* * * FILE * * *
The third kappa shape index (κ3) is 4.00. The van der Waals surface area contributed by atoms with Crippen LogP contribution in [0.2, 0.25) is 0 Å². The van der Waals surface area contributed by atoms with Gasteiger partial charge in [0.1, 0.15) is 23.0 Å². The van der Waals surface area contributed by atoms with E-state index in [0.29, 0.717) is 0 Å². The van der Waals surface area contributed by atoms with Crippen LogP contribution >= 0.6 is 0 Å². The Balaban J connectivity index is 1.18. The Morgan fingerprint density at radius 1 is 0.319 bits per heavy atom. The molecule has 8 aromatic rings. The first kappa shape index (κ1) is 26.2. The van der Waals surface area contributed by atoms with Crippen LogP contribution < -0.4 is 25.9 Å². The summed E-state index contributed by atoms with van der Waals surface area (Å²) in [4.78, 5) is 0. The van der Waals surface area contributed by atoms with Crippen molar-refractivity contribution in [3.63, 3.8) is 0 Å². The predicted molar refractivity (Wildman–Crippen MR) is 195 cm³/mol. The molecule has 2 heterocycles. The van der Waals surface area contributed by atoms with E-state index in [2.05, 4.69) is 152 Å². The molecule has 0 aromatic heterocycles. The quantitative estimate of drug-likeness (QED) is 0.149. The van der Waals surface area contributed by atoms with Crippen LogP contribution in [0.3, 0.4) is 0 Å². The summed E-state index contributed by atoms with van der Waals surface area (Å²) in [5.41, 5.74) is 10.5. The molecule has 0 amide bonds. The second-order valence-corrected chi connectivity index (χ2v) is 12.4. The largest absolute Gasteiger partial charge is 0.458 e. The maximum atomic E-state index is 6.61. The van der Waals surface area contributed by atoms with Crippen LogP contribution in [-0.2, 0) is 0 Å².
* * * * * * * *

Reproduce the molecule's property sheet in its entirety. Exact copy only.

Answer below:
The third kappa shape index (κ3) is 4.00. The van der Waals surface area contributed by atoms with Crippen LogP contribution in [0.2, 0.25) is 0 Å². The van der Waals surface area contributed by atoms with Gasteiger partial charge in [0.1, 0.15) is 23.0 Å². The van der Waals surface area contributed by atoms with E-state index in [0.29, 0.717) is 0 Å². The van der Waals surface area contributed by atoms with Crippen LogP contribution >= 0.6 is 0 Å². The Balaban J connectivity index is 1.18. The Morgan fingerprint density at radius 1 is 0.319 bits per heavy atom. The molecule has 8 aromatic rings. The first kappa shape index (κ1) is 26.2. The van der Waals surface area contributed by atoms with Crippen LogP contribution < -0.4 is 25.9 Å². The summed E-state index contributed by atoms with van der Waals surface area (Å²) in [4.78, 5) is 0. The van der Waals surface area contributed by atoms with Crippen molar-refractivity contribution in [3.63, 3.8) is 0 Å². The predicted molar refractivity (Wildman–Crippen MR) is 195 cm³/mol. The molecule has 2 heterocycles. The van der Waals surface area contributed by atoms with E-state index in [2.05, 4.69) is 152 Å². The molecule has 0 aromatic heterocycles. The quantitative estimate of drug-likeness (QED) is 0.149. The van der Waals surface area contributed by atoms with Crippen LogP contribution in [0.3, 0.4) is 0 Å². The summed E-state index contributed by atoms with van der Waals surface area (Å²) in [5.41, 5.74) is 10.5. The molecule has 0 amide bonds. The second-order valence-corrected chi connectivity index (χ2v) is 12.4. The largest absolute Gasteiger partial charge is 0.458 e. The maximum atomic E-state index is 6.61. The van der Waals surface area contributed by atoms with Crippen LogP contribution in [-0.2, 0) is 0 Å².